Monday, May 05, 2014

Alison Lock gives us Three Hares

Alison Lock performs from THREE HARES

 Raw Light: the magazine

In this article I will describe a little about the process of writing the poem 'Three Hares'. The poem is part of a music/poetry collaboration and the result is something that attempts to cross the boundaries of word and song and musical note and rhythm.

The idea was to produce a piece that would last for 15 to 20 minutes and take the audience on a journey through our forests and woods, using a variety of techniques used in both arts: changes in rhythm, metre, tempo, rhyme, repetition, syllabic consistency, prose and poetry styles. The sonic patterns of the woods: birdsong, wind, falling trees, running water etc., informed the writing.

Three Hares
Green Man, White Goddess.

Three Hares is a symbol of rotational symmetry
where the ears of the hares are shared and
like a treskelion they appear to be in constant motion.
It has symbolic and mystical associations. As with
the Green Man, it is a meme, a carrier of ideas,
an optical illusion, representing the cycle of growth,
invoking the fertility of the White Goddess.

Why Three Hares? This is a question I asked myself. I wanted to write about trees -

how they sustain us,
how they nourish our culture,
our folklore, our myths,
our deepest dreams.

- but the symbol of the Three Hares and its universal connections with fertility, the cycle of life, death and rebirth seemed a perfect illustration for the life of a forest. I had been reading a lot about the ecological importance of trees; the role of trees in the eco-system, how they are essential to the survival of many creatures, plants and micro-organisms, how they are interconnected with all of life on this planet.

But when I thought about trees, woods and forests, I thought about fairy tales, battles, hiding places and I realised that I wanted to take

... a look at a liminal world, a place where transformation occurs.

Many of the stories we read, or are read to as children, describe forests as dark places patrolled by witches, trolls, goblins and wolves. Folktales from all over the world tell of trees that are personified; protective of the innocent, or dangerous to those who wish them harm. But I was not only interested in fairy tale trees, I wanted to explore the trees that surround us today.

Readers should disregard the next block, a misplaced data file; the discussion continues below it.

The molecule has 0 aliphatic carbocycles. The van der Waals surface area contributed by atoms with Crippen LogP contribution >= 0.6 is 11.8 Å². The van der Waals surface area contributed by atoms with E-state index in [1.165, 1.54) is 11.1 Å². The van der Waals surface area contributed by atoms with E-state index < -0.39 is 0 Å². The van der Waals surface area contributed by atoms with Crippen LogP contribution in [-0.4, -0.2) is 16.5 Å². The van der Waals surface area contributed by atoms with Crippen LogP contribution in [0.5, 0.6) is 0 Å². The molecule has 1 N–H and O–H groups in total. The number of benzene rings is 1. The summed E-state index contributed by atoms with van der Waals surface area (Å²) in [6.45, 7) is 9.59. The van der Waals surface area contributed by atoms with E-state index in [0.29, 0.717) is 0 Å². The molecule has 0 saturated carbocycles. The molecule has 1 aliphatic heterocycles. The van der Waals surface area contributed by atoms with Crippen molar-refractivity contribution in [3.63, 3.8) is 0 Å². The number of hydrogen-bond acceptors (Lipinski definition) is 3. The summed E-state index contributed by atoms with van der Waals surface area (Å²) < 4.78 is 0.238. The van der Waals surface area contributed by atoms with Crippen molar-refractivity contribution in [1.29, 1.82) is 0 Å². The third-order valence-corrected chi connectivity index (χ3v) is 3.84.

The poem begins with the ancient; the pagan worship of trees and the enigma of the Green Man, another symbol of fertility, carved in stone and wood and found in many places in Europe and Britain. This symbol takes the human-like attributes of the tree: trunk, branches, the gnarled features for a face, the sap as blood. Some say that the Green Woman is the Earth, Mother Earth:

..whose carved face,
frond hair, ivy brow,
skin peeled or smooth
as beech bark, trace-veined,
age wefted, tatted webs,
tattooed, blood-crossed
with the oak,
the birch, the rowan.

By walking through the woods of the South Pennines I explored the footpaths, the margins, the scars, to find out about their recent history.

The areas of woodland are usually marked by a perimeter; sometimes a physical signpost or a fence:

A gilded post is a sign
for the wayfarer, a snicket
leads to a stile, a stepping stone,
a cross-bar, a kissing gate
and the path becomes a bridleway
where a rustic fence marks
the perimeter of a world
where turned earth meets cloud.

Other times the trees are edged by a canal where:

the Himalayan Balsam ushers
like a nodding crew,
leggy, white in the half light
winking at a passing boat.

Not only are they places of contemplation, of dreamy walks where the only sounds are the birds in the trees, but they are places of leisure and activity:

A mountain biker skids, sped-
tacking his prints on the yarrow bend
spraying the nettles Pollock-style.

The woodlands of the Pennines have a particular connection to the mills in the valleys built during the Victorian era – these woods are etched with the footpaths used by the millworkers:

as beech nuts crack under foot,
a loom's shuttle is thrown
back and forth, back and forth,

Finally, as I watch the hares leap across the open moors, new trees are being planted in the open fields. Those with a consideration for the future, our future, are intent on replenishing the woodlands:

Fields of ragwort are released
to the gilder rose, the oak,
the beech, the sycamore too.

First planting is the birch,
the bringer
of light into darkness,
the pioneer preparing the soil
like a good besom

for the return of the White Goddess.

Here, I have talked about the poem itself, but this is only a part of the whole process. I wanted to create something that was an experience, an atmosphere, rather than piece to read only. We have produced a booklet of the poem to accompany the performances. It was produced by the graphic artist, David Kaye; his response to the poem was both sensitive and creative and the result is a work of beauty.

'Three Hares' was written with a musical interpretation in mind and I collaborated with a musician I had worked with before. Robin Bowles had accompanied me at a reading of 'Eye of the Heron', a piece written as a result of my work as Poet in Residence at Holmfirth Arts Festival. He played both mandolin and bouzouki (notably instruments made of wood). He perfectly captured the rhythms, the sounds, the essence of that piece and I wanted to continue this work in 'Three Hares', only this time creating a closer collaborative process from the beginning. But that's another post.

We hope to record 'Three Hares' soon but perhaps for now you might like to listen to 'Eye of the Heron' on Soundcloud.

Alison Lock

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